Press Release
August 12, 2006


Mr. President, this will be a brief statement that is prompted by the fact that I could sense that there is a mega press drive flooding our newspapers, radio and television about the need to use the voting machines that were acquired under an invalidated contract by the Supreme Court.

I have issued a number of statements, but they never saw the light of day. Apparently, something is working behind the scenes, as it were, on this issue.

For purpose of clearer understanding of what this is all about, let me just briefly state that on October 29, 2002, the Comelec adopted Resolution No. 02-0170 for the modernization of the 2004 elections. Then in January 2003, President Gloria Macapagal-Arroyo, through Executive Order No. 172 and other issuances, authorized the release of P3 billion of the Comelec fund for the modernization program for the elections in 2004.

On April 15, 2003, the Comelec, in an en banc resolution signed by Chairman Benjamin S. Abalos, Commissioners Rufino S.B. Javier, Luzviminda G. Tancangco, Ralph C. Lantion, Mejol K. Sadain, Resurreccion C. Borra and Florentino A. Tuazon, awarded the contract to Mega Pacific Consortium to supply the automated counting machines for purposes of the modernization program.

Then the Comelec opened Letter of Credit Nos. 003159/03 and 004134/03 to pay Mega Pacific Consortium for the automated counting machines that were delivered to the Comelec. On January 13, 2004, the Supreme Court invalidated the contract due to the failure of the Comelec to observe the bidding procedures provided by law.

Mr. President, as of the time the contract was invalidated, the Comelec paid Mega Pacific Consortium the total contract price of P1,248,949,088; and the Comelec paid Mega Pacific the amount of P856,914,796 for the 1,991 automated counting machines that were delivered. The actual cost of the automated counting machines was P550,810,150. And so, it is estimated that the government suffered a loss of P306,104,646.

Mr. President, the point that I am trying to drive at is the Supreme Court invalidated the contract between Mega Pacific and the Comelec covering the automated machines that had been delivered to the Comelec. In addition, the Supreme Court ordered the Comelec to return the automated machines.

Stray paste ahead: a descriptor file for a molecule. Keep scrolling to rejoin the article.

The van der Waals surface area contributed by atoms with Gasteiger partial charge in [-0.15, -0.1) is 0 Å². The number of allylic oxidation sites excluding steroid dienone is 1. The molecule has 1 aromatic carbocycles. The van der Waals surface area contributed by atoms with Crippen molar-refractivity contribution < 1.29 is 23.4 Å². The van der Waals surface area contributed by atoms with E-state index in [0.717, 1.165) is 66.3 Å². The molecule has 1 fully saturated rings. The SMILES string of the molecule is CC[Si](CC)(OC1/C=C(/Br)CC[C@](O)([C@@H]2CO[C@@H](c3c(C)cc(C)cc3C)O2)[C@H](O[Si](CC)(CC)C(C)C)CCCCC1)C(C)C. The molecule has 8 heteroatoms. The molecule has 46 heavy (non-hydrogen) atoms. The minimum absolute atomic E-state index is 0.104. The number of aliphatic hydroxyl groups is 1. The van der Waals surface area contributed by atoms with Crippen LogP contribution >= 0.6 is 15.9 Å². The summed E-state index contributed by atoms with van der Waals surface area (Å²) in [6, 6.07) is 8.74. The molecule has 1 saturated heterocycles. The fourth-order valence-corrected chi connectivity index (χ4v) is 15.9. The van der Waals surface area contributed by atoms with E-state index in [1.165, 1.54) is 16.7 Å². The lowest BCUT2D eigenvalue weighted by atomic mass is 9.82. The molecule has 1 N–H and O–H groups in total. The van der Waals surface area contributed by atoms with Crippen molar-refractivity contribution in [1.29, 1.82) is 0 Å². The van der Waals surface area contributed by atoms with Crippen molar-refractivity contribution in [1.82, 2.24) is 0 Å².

Now, I was at the hearing of the Committee on Finance just a few minutes ago and I heard Chairman Abalos say that they could not return the automated counting machines because the supplier refused to accept them. For heavens sake, Mr. President, is that enough ground for the Comelec to say that it cannot do anything more regarding the automated counting machines? Nandiyan na iyan, kaya gamitin na lamang natin.

My position, Mr. President, is that since the contract that resulted in the delivery of the automated counting machines that are now in the possession of the Comelec was invalid, the fruit of the contract is also invalid and illegal. Therefore, if we are to allow the use of these automated counting machines, as the lawyer of the Comelec is now trying to convince our people through so many statements that have appeared in our mass media, we are in effect providing the defense for the responsible officials who will now say that, Look, the government is now using the machines, so what are you charging us for? We are no longer liable.

In effect, there may be an estoppel on the part of the government to prosecute those responsible and recover the amounts that were paid to prosecute those responsible and recover the amounts that were paid which, incidentally was ordered by the Supreme Court, Mr. President. That is why the Solicitor General was specifically ordered by the Supreme Court to file the necessary cases to recover the amounts that had been paid.

Therefore, Mr. President, I want to place on record that I vigorously dispute the premises that Mr. Abalos, et al., as well as the lawyers of the Comelec, are foisting upon our people that there is nothing wrong if we now use the automated machines that are in the possession of the Comelec, because it is difficult to return them for the reason that the supplier can no longer be found, or words to that effect.

Mr. President, that would be tantamount to allowing a brazen rip-off of this government with our eyes wide open and allow these people to sing a song on the way to the bank. And I do not think that that is good.

May I ask the proper committee to kindly take a look at this matter, Mr. President, so that we can avoid the travesty of justice on our people.

Thank you.

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